Defendant presents the following issues on appeal: (I)
whether the trial court erred in instructing the jury; and (II)
whether the trial court erred by granting plaintiff's motions in
limine. The dispositive issue, however, is whether defendant's
appeal should be dismissed for gross violations of the Rules of
The Rules of Appellate Procedure were enacted to govern
procedure in all appeals from the courts of the trial division to
the courts of the appellate division. N.C. R. App. P. 1. To
obtain review of lower court decisions, appellants must adhere to
certain mandatory procedural requirements. Duke University v.
131 N.C. App. 545, 546, 507 S.E.2d 904, 905 (1998). [E]ven
appellants must adhere strictly to the Rules of Appellate
Procedure . . . or risk sanctions. Strauss v. Hunt,
140 N.C. App
345, 348-49, 536 S.E.2d 636, 639 (2000) (citing N.C. R. App. P.
25(b)). [T]he Rules of Appellate Procedure are mandatory
and . . . failure to follow these rules will subject an appeal to
dismissal. Steingress v. Steingress,
350 N.C. 64, 65, 511 S.E.2d
298, 299 (1999). In the instant case, defendant violated Rule 28(b)(5), which
requires the appellant's brief to contain
[a] full and complete statement of the facts.
This should be a non-argumentative summary of
all material facts underlying the matter in
controversy which are necessary to understand
all questions presented for review, supported
by references to pages in the transcript of
proceedings, the record on appeal, or
exhibits, as the case may be.
N.C. R. App. P. 28(b)(5). Defendant presented two statements of
fact in her brief. Defendant admits the first statement of facts
is a summary narration of the testimony. The summary lacks any
reference to pages in the transcript or record on appeal. While
defendant submitted a transcript of the trial court's instructions
to the jury, defendant did not submit a transcript of any other
portion of the trial proceeding. There is no narration of facts in
the record on appeal. The second statement of facts in defendant's
brief is very argumentative in violation of Rule 28(b)(5).
The lack of a transcript of testimony or narration of facts in
the record on appeal is a violation of Rules 9(a)(1)e and 9(c)(1)
of the Rules of Appellate Procedure. Rule 9(a)(1)e requires the
appellant to include in the record on appeal so much of the
evidence, set out in the form provided in Rule 9(c)(1), as is
necessary for an understanding of all errors assigned. N.C. R.
App. P. 9(a)(1)e. Rule 9(c)(1) provides:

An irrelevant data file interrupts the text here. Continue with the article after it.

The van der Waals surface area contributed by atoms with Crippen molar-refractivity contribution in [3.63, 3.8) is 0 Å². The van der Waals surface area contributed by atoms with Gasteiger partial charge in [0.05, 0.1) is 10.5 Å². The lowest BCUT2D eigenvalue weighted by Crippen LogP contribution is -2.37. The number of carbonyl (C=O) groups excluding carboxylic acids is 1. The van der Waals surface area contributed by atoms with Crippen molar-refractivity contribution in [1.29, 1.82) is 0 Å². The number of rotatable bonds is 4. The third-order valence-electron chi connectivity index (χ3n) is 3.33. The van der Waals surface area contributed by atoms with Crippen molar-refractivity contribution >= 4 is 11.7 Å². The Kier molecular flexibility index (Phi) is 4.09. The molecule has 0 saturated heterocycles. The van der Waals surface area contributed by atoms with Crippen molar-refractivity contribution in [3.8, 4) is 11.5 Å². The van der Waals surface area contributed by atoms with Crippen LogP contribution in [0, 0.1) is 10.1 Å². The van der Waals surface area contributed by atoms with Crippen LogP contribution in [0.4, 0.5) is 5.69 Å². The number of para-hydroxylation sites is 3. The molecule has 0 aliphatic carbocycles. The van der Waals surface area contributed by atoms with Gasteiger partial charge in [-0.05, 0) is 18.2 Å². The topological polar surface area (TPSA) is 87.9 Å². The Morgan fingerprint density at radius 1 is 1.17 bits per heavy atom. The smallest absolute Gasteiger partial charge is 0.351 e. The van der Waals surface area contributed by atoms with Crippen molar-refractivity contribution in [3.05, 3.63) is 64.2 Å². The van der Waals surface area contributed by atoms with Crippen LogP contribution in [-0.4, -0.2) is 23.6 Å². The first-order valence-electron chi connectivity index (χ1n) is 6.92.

Where error is assigned with respect to the
admission or exclusion of evidence, the
question and answer form shall be utilized in
setting out the pertinent questions and
answers. Other testimonial evidence required
to be included in the record on appeal by Rule
9(a) shall be set out in narrative form exceptwhere such form might not fairly reflect the
true sense of the evidence received, in which
case it may be set out in question and answer
N.C. R. App. P. 9(c)(1). Instead of narrating the testimony, the
appellant may designate a verbatim transcript of the evidence in
the trial court in the record on appeal. N.C. R. App. P. 9(c)(2).
In this appeal, defendant argues the trial court erred in granting
plaintiff's motions in limine.
For a party to preserve for
appellate review the exclusion of evidence, the significance of the
excluded evidence must be made to appear in the record and a
specific offer of proof is required . . . . State v. Love,
N.C. App. 350, 357, 507 S.E.2d 577, 583 (1998)(quoting State v.
, 314 N.C. 359, 370, 334 S.E.2d 53, 60 (1985)). The lack of
a transcript of the proffered testimony, if indeed it was
proffered, precludes this Court's analysis of the merits of
Defendant also violated Rule 10(b)(2) of the North Carolina
Rules of Appellate Procedure which provides that a party may not
assign as error any portion of the jury charge or omission
therefrom unless he objects thereto before the jury retires to
consider its verdict, stating distinctly that to which he objects
and the grounds of his objection. N.C. R. App. P. 10(b)(2).
Rule 10(b)(2) of our Rules of Appellate Procedure requiring
objection to the charge before the jury retires is mandatory and
not merely directory. State v. Fennell
, 307 N.C. 258, 263, 297
S.E.2d 393, 396 (1982). Rule 10(b)(2) was obviously designed toprevent unnecessary new trials caused by errors in instructions
that the court could have corrected if brought to its attention at
the proper time. Wall v. Stout
, 310 N.C. 184, 188-89, 311 S.E.2d
571, 574 (1984). In the instant case, defendant raises four issues
related to the trial court's instructions to the jury; however, a
review of the transcript of the trial court's charge to the jury
indicates defendant made only one objection to the jury
instructions. An appellate court will not review matters not
properly before it." Bustle v. Rice
, 116 N.C. App. 658, 659, 449
S.E.2d 10, 11 (1994).
Our rules are mandatory, and in fairness to all who come
before this Court, they must be enforced uniformly. Shook v.
County of Buncombe
, 125 N.C. App. 284, 287, 480 S.E.2d 706, 708
(1997). Because of defendant's gross violations of the Rules of
Appellate Procedure, defendant's appeal is dismissed. We decline
to impose sanctions beyond dismissal of the appeal.
Judges WYNN and MCCULLOUGH concur.
Report per Rule 30(e).
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